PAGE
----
Title

Transitioning Students with EBD to and from Self-Contained Behavioral Settings: Processes and Perceptions

Document Type

Dissertation

Degree Name

Doctor of Philosophy (Ph.D)

Department

Psychology and Special Education

Date of Award

Fall 2021

Abstract

The education of students with emotional and behavioral disorders (EBD) in less restrictive environments (LRE) continues to be a focus and challenge for administrators and educators. This population of students often exhibit maladaptive behaviors severe enough to warrant change of placement to a restrictive environment. The Individuals with Disabilities Education Act (IDEA) 1997 and reauthorization in 2004 provide stakeholders with policy that mandates use of a continuum of placements to educate students with disabilities, research-based programs and processes, and functional behavioral assessments (FBAs) and behavior intervention plans (BIPs). A review of literature indicated only four processes used with students with EBD and a more restrictive environment (MRE). Identified were level systems, although they are often implemented inconsistently and without fidelity (Cancio & Johnson, 2007); goals and objectives (Swan et al., 1987); transenvironmental programming (Anderson-Inman, 1981); and decision trees (Hunsaker, 2018). However, there is a dearth of research using these processes in a consistent manner with students with EBD, as they transition along the continuum of placements. Additionally, there is a lack of research on policy adherence of BIPs, and effectiveness of processes, related to transitions. This exploratory study describes the gaps in research and the need for research-based processes for students with EBD. Using a nationwide survey and follow-up focus groups, special education educators in self-contained classrooms and separate schools provided information on the processes used in their MRE, their perceptions of policy adherence regarding the use of FBAs and BIPs, and their perceptions on the effectiveness of their processes. The findings indicated level systems and mastery of goals and objectives were frequently used in transitioning students with EBD out of the MRE, along with many other processes. Perceptions of policy adherence remained inconclusive, although educators reported that students transitioned to the MRE with BIPs. Lastly, perceptions of effectiveness differed between survey responses and focus group results, as well as between educators in self-contained classrooms and educators in separate schools. One unintended finding of importance was the frequent use of the MRE, by students with EBD, when there was access on their home campus. Further research in these areas was recommended.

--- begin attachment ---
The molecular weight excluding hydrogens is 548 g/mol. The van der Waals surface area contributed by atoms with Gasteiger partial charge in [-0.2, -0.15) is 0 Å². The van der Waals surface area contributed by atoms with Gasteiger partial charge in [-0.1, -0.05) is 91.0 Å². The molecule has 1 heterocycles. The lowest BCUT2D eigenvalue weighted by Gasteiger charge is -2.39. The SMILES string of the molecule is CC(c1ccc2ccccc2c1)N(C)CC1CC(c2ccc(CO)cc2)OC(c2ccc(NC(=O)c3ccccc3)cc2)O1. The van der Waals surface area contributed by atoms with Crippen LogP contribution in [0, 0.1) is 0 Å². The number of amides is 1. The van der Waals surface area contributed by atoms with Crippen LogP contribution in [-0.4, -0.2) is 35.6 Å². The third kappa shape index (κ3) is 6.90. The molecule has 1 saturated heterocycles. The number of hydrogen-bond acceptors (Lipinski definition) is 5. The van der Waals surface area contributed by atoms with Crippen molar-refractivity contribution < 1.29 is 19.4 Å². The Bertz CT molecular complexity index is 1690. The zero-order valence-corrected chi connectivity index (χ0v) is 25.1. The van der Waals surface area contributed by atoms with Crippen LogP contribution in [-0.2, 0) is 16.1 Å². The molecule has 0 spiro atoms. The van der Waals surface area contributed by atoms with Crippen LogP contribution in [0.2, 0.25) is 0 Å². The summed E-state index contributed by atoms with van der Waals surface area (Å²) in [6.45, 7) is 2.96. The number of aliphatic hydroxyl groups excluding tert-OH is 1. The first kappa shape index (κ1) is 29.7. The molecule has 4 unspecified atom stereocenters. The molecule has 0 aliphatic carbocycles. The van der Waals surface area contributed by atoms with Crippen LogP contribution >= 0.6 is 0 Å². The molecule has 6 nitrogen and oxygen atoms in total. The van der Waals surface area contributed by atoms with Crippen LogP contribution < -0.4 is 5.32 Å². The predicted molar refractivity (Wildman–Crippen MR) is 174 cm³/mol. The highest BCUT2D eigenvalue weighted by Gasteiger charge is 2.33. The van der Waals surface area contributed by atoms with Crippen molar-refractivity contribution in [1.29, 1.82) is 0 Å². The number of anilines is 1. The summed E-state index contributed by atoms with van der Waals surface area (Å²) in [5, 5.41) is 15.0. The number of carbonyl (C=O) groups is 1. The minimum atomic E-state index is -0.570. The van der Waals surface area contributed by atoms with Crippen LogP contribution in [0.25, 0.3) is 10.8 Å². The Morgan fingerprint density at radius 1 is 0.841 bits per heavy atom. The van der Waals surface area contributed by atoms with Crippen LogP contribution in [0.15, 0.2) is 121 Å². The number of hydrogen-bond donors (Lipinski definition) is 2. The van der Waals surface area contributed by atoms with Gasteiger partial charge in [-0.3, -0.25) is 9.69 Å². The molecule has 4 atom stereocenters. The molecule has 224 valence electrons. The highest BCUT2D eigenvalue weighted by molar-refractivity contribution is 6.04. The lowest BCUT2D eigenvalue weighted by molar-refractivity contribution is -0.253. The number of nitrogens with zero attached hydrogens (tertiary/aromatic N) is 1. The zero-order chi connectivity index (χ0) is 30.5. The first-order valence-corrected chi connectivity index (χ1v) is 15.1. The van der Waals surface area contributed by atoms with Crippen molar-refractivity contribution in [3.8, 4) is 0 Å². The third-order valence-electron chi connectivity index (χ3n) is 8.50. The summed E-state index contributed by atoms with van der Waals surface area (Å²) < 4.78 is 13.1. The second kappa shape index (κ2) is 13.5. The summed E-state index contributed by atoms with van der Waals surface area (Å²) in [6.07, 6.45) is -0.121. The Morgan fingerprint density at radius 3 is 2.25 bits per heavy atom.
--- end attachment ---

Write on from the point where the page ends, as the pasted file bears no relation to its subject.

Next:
Advisor

Kelly M. Carrero

Subject Categories

Education | Educational Psychology

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